Celebrating the Life of Father Peter Ely S.J.

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Yosef Kalinko

The Seattle University community lost Father Peter Ely S.J. on April 11. Starting as a professor in the Theology Department in 1997, he went on to create a lasting impression at the university and in the lives of many students, faculty and staff.

Serena Cosgrove remembered Father Ely’s welcoming temperament.

“Fr. Ely was a gentle and loving colleague. When I bumped into him in Casey or out on campus, he always had time to ask how I was doing and what I was teaching about or reading,” Cosgrove said. “He had an ability to be so present: you felt like he only saw you when he was talking with you.”

This sentiment was echoed by Seattle U President Fr. Stephen V. Sundborg, S.J.

“Several students have told me, ‘He always seemed to have time for us.’ He would always have a moment to stop and say hello and have a bit of a conversation, he never just walked by you,” Sundborg said.

This intellectually curious attitude extended to Ely’s tenure as the Vice President for Mission and Ministry, a position he held from 2009 to 2015. Philosophy Professor David Madsen spoke about Father Ely’s openness to all faith traditions.

“He was always interested in exploring with faculty and students their own faith experiences. So many people at SU will tell you that they are ‘spiritual but not religious.’ Peter set himself the task of finding out just what that meant. That means that he met people where they were. He didn’t proselytize, but rather he explored,” Madsen said.

Madsen pointed to how Ely’s background as a Jesuit equipped him with the tools to construct a welcoming faith discussion.

“He took what he learned from the Catholic and Jesuit traditions and from the students and faculty with whom he spoke in order to engage both groups in deeper reflection on the meaning of their lives and their place in an often seemingly unintelligible world,” Madsen said.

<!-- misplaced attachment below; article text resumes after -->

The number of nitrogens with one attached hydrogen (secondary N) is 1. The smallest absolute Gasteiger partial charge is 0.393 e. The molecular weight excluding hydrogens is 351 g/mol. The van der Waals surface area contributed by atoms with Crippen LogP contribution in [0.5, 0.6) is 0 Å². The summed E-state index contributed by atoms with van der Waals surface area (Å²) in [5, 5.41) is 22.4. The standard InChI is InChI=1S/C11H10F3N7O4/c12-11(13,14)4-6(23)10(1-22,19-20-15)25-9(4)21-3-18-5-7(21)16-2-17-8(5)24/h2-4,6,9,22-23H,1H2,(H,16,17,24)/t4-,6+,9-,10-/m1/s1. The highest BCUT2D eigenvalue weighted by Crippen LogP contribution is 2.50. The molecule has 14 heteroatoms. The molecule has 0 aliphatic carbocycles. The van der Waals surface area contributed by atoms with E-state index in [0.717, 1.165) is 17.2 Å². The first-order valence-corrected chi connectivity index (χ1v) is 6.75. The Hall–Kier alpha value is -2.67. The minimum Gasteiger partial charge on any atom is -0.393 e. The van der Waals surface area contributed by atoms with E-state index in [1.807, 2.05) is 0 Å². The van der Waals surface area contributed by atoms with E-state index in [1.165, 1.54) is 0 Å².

Ely’s Interreligious Dialogue Initiative allowed for an open and inclusive dialogue about how each person experiences faith at Seattle U.

“This helped us be more receptive and respectful of people of a variety of religious positions. Even if a person did not have a religious position or faith, Fr. Ely was extraordinarily curious about what stances people took in life, religious or not,” Sundborg said.

Lauren Lawson, Assistant Professor in the College of Nursing, spoke to Ely’s attitude of joyful co-existence and conversation.

“I am a member of the Baha’i Faith and when I attended the New Faculty Orientation in 2009, I spoke with Father Ely about the presence of other faiths within Seattle University. He always remembered me and that conversation, which resulted in my participation in the Interreligious Dialogue Initiative,” Lawson wrote in a memorial post online.

Due to the current Washington State stay-at-home order, community members cannot congregate to share their memories of Father Ely, but Seattle U’s website now hosts a page dedicated to posts about how he impacted the lives of those around him. The page has progressively grown since its initial creation.

The outpouring of love on the page signifies the profound ways in which the late Jesuit made the world a more hopeful, loving place. The stories are incredibly varied, from how he participated in the Delano Grape Boycott which fought for the rights of exploited farm workers to his snacking habits.

“His weakness was dark chocolate…NEVER milk chocolate—and he made frequent visits to my department. I tried to keep some chocolate in reserve, as I enjoyed his company and the always good conversation,” Biology professor Kimberly Gawlik wrote.

Sundborg spoke to how students can act in accordance with the tolerant and curious worldview Fr. Ely held, which often came out in conversation.

“The most important thing that we could all do is be far more willing to enter into dialogue with one another with an open, receptive and respectful mind,” Sundborg said. “What Father Ely was really a master of was being able to engage with people in dialogue even when he didn’t agree with them.”

Madsen expressed that as a professor, a Jesuit, and a friend, Fr. Ely left those that surrounded him feeling enriched intellectually and spiritually.

“Compassion was his signature virtue, but wisdom followed close behind. You never left a conversation with Peter without having learned something…and for that I will be forever grateful,” Madsen said.

While he will no longer be seen taking his daily walks around campus or in the classroom, it is clear his presence will be felt at Seattle U for years to come.

“He was a remarkable man—a Jesuit’s Jesuit,” Madsen said.